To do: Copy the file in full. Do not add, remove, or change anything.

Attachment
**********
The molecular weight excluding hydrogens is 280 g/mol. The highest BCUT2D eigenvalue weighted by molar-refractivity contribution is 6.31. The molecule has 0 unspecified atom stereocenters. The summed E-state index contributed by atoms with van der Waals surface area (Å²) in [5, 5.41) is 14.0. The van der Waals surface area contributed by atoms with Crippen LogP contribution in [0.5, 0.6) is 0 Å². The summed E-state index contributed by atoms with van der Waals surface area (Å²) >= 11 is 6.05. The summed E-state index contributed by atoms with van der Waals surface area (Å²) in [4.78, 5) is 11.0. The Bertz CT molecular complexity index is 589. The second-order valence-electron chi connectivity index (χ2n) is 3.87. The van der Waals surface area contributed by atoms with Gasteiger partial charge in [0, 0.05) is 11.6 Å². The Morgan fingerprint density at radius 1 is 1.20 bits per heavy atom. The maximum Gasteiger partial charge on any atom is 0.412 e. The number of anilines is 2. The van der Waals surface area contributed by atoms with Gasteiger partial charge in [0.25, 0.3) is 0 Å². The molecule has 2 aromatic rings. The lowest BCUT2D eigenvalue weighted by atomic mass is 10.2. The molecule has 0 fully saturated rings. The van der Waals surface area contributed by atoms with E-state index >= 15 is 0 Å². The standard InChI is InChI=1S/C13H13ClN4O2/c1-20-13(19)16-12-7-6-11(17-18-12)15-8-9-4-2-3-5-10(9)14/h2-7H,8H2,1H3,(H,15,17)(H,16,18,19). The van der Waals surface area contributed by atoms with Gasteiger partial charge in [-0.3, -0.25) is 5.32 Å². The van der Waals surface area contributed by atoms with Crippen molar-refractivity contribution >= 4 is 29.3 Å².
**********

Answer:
The molecular weight excluding hydrogens is 280 g/mol. The highest BCUT2D eigenvalue weighted by molar-refractivity contribution is 6.31. The molecule has 0 unspecified atom stereocenters. The summed E-state index contributed by atoms with van der Waals surface area (Å²) in [5, 5.41) is 14.0. The van der Waals surface area contributed by atoms with Crippen LogP contribution in [0.5, 0.6) is 0 Å². The summed E-state index contributed by atoms with van der Waals surface area (Å²) >= 11 is 6.05. The summed E-state index contributed by atoms with van der Waals surface area (Å²) in [4.78, 5) is 11.0. The Bertz CT molecular complexity index is 589. The second-order valence-electron chi connectivity index (χ2n) is 3.87. The van der Waals surface area contributed by atoms with Gasteiger partial charge in [0, 0.05) is 11.6 Å². The Morgan fingerprint density at radius 1 is 1.20 bits per heavy atom. The maximum Gasteiger partial charge on any atom is 0.412 e. The number of anilines is 2. The van der Waals surface area contributed by atoms with Gasteiger partial charge in [0.25, 0.3) is 0 Å². The molecule has 2 aromatic rings. The lowest BCUT2D eigenvalue weighted by atomic mass is 10.2. The molecule has 0 fully saturated rings. The van der Waals surface area contributed by atoms with E-state index >= 15 is 0 Å². The standard InChI is InChI=1S/C13H13ClN4O2/c1-20-13(19)16-12-7-6-11(17-18-12)15-8-9-4-2-3-5-10(9)14/h2-7H,8H2,1H3,(H,15,17)(H,16,18,19). The van der Waals surface area contributed by atoms with Gasteiger partial charge in [-0.3, -0.25) is 5.32 Å². The van der Waals surface area contributed by atoms with Crippen molar-refractivity contribution >= 4 is 29.3 Å².